Extinction Rebellion: the case for sustainable business
With the declaration in parliament of a climate emergency and recent high-profile protests of Extinction Rebellion, it is clear that issues such as climate change and unsustainable ways of living are energising huge numbers of people. The growing preference among millennials for eco-friendly products (a 2017 survey revealed that 68% of millennials bought a product with a social or environmental benefit in the past 12 months) should give businesses pause for thought, especially since millennials now represent all adults between the ages of 23 and 38.
But it is also important to recognise that there is much more to sustainability than just environmental issues. This blog will explore what it means to be a sustainable business.
The hunt for profit
Picture the scene: a young naturalist called Stellar approaches you, describing his new discovery that will make you both rich. A huge “sea cow”, similar to the manatee but three times as large, that lives in the icy seas between Russia and Alaska. This beast is nine metres long and weighs up to ten tonnes, with tough grey skin and a thick layer of blubber.
You realise the commercial possibilities at once: the blubber will make fine, odourless lamp oil, the skin can be used to make strong shoes or warm waterproofs, its dense bones might be carved into attractive decorations, and each animal will provide meat to feed many people. By a stroke of luck, the meat is tasty and spoils remarkably slowly thanks to its high salt content.
Best of all, there will be no difficulty in hunting Stellar’s Sea Cow because they are so buoyant that they cannot sink below the surface of the water, leaving the friendly and slow-moving animals at the mercy of harpoons.
Several years of spectacular success follow – your ships land sea cow after sea cow, generating tremendous profit and allowing you to send even more ships to the Bering Sea. Your high-quality lamp oil and “mermaid’s ivory” become famous the world over.
But then revenues start to falter, and your crews report unusual difficulty in tracking down the huge animals. They are still catching enough to break even, but clearly something is not right.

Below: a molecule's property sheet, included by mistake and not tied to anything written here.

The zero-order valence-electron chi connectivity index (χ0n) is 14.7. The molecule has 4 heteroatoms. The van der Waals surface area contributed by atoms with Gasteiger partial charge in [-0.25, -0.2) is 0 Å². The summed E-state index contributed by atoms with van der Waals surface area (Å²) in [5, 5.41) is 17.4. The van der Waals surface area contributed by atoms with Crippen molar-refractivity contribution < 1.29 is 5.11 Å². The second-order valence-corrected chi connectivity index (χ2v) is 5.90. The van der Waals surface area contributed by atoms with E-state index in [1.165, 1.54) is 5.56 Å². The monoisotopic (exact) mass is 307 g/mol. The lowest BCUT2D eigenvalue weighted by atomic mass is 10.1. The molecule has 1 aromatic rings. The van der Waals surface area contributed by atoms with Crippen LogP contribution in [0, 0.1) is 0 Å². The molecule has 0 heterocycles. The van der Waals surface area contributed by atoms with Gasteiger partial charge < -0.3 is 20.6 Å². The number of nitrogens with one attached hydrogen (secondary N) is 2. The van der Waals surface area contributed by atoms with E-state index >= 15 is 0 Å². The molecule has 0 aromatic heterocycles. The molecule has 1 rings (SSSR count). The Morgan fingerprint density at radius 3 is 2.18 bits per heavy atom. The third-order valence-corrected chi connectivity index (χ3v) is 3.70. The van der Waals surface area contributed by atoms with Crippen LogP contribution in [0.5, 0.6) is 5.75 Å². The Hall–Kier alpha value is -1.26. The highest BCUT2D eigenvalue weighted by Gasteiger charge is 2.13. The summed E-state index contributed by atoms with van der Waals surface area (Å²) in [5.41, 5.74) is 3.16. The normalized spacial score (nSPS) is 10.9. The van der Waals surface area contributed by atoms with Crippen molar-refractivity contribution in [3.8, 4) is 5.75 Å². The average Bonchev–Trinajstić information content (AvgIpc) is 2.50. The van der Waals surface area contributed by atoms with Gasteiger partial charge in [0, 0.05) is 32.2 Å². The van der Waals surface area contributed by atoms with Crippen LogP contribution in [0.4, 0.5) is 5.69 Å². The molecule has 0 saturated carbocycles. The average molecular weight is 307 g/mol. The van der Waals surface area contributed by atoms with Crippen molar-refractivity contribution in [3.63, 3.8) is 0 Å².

A few years later, you are bankrupt, your ships are rotting in port, and Stellar’s Sea Cow is extinct.
Georg Wilhelm Stellar discovered his sea cow in 1741. By 1768, just 27 years later, they were extinct, having been hunted to oblivion by enterprising Europeans. Although there are many species that have suffered similar fates, Stellar’s Sea Cow is notable for the speed of its decline, and the fact that it was human greed rather than habitat destruction that led to its extinction.
This tragic story illustrates, perhaps rather ghoulishly, the meaning of unsustainable business. Initial success led to a ‘gold rush’ that quickly outpaced the sea cow’s ability to reproduce. When the hunters could no longer meet demand due to the collapsing population, the whole edifice came crashing down.
What does ‘sustainable business’ mean?
It’s not just about placing a few recycling bins around the office; sustainability represents a fundamental shift in the way a business interacts with the world around it.
To take the waste example: minimising landfill is the duty of all responsible companies, but a sustainable business will also take care to preserve its financial and human resources. This means challenging organisational profligacy and ensuring employees don’t burn out, as well as striving towards positive involvement in local communities.
In practice, this could be achieved in part by offering development opportunities to all employees rather than just select groups, reducing churn and avoiding the huge costs of replacing staff. At the same time, businesses acting in this way will nurture a community of high-performing employees invested in the long-term success of the organisation.
Sustainable leaders practice systemic thinking – the ability to take a step back and consider how your business impacts upon its social, economic and environmental surroundings. This is best illustrated by the locust and honeybee theory1.
The locust and the honeybee
Historically, companies have taken a locust approach to business. Such single-minded pursuit of profit and growth for shareholders can lead to strong returns, but it encourages short-termism because leaders are driven to constantly pursue the fastest source of income. Like the locust, this kind of business decimates its surroundings by devouring everything that is available.
Yet the ‘profit at any cost’ model of business is fast falling out of favour, not just because the long-term failings of such practices are making themselves known, but because consumers and employees are beginning to look more and more favourably upon sustainable businesses.
The honeybee approach is therefore gaining traction. This model emphasises acting in the interests of more than just the CEO, as well as ensuring that the operating context is sustainable. By aiming for the path that benefits the broadest section of stakeholders, honeybee businesses tend towards the long-term view.
By leading with, not over, others, business leaders will encourage the sort of employee buy-in that propels long-term success. If you want your business to still be going strong in 100 years, you can’t create a system that relies on any one individual, or one that strip mines its source of income.